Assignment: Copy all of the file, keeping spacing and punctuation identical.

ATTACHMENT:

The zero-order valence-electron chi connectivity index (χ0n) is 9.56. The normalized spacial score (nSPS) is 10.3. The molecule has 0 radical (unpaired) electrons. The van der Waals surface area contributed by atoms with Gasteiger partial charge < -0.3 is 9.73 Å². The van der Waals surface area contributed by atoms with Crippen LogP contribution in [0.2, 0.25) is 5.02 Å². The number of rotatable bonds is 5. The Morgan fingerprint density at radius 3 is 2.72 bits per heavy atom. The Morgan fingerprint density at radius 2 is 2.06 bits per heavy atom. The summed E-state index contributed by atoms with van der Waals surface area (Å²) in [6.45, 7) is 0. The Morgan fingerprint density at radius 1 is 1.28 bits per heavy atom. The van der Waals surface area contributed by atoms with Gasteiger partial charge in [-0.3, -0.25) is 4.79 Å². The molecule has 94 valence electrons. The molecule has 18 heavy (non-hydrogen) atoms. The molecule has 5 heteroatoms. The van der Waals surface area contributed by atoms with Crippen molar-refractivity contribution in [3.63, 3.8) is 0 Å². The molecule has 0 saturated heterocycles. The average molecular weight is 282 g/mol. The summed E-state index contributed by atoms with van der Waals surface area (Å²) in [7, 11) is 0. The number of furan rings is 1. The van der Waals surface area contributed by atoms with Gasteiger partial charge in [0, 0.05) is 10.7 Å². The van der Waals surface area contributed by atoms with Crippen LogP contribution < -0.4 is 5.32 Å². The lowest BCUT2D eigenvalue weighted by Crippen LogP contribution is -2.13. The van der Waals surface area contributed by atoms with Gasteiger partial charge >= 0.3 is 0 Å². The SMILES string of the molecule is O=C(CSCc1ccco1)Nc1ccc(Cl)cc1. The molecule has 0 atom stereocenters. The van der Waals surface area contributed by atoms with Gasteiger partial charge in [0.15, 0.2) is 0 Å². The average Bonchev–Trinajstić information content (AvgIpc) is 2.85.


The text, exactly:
The zero-order valence-electron chi connectivity index (χ0n) is 9.56. The normalized spacial score (nSPS) is 10.3. The molecule has 0 radical (unpaired) electrons. The van der Waals surface area contributed by atoms with Gasteiger partial charge < -0.3 is 9.73 Å². The van der Waals surface area contributed by atoms with Crippen LogP contribution in [0.2, 0.25) is 5.02 Å². The number of rotatable bonds is 5. The Morgan fingerprint density at radius 3 is 2.72 bits per heavy atom. The Morgan fingerprint density at radius 2 is 2.06 bits per heavy atom. The summed E-state index contributed by atoms with van der Waals surface area (Å²) in [6.45, 7) is 0. The Morgan fingerprint density at radius 1 is 1.28 bits per heavy atom. The van der Waals surface area contributed by atoms with Gasteiger partial charge in [-0.3, -0.25) is 4.79 Å². The molecule has 94 valence electrons. The molecule has 18 heavy (non-hydrogen) atoms. The molecule has 5 heteroatoms. The van der Waals surface area contributed by atoms with Crippen molar-refractivity contribution in [3.63, 3.8) is 0 Å². The molecule has 0 saturated heterocycles. The average molecular weight is 282 g/mol. The summed E-state index contributed by atoms with van der Waals surface area (Å²) in [7, 11) is 0. The number of furan rings is 1. The van der Waals surface area contributed by atoms with Gasteiger partial charge in [0, 0.05) is 10.7 Å². The van der Waals surface area contributed by atoms with Crippen LogP contribution < -0.4 is 5.32 Å². The lowest BCUT2D eigenvalue weighted by Crippen LogP contribution is -2.13. The van der Waals surface area contributed by atoms with Gasteiger partial charge >= 0.3 is 0 Å². The SMILES string of the molecule is O=C(CSCc1ccco1)Nc1ccc(Cl)cc1. The molecule has 0 atom stereocenters. The van der Waals surface area contributed by atoms with Gasteiger partial charge in [0.15, 0.2) is 0 Å². The average Bonchev–Trinajstić information content (AvgIpc) is 2.85.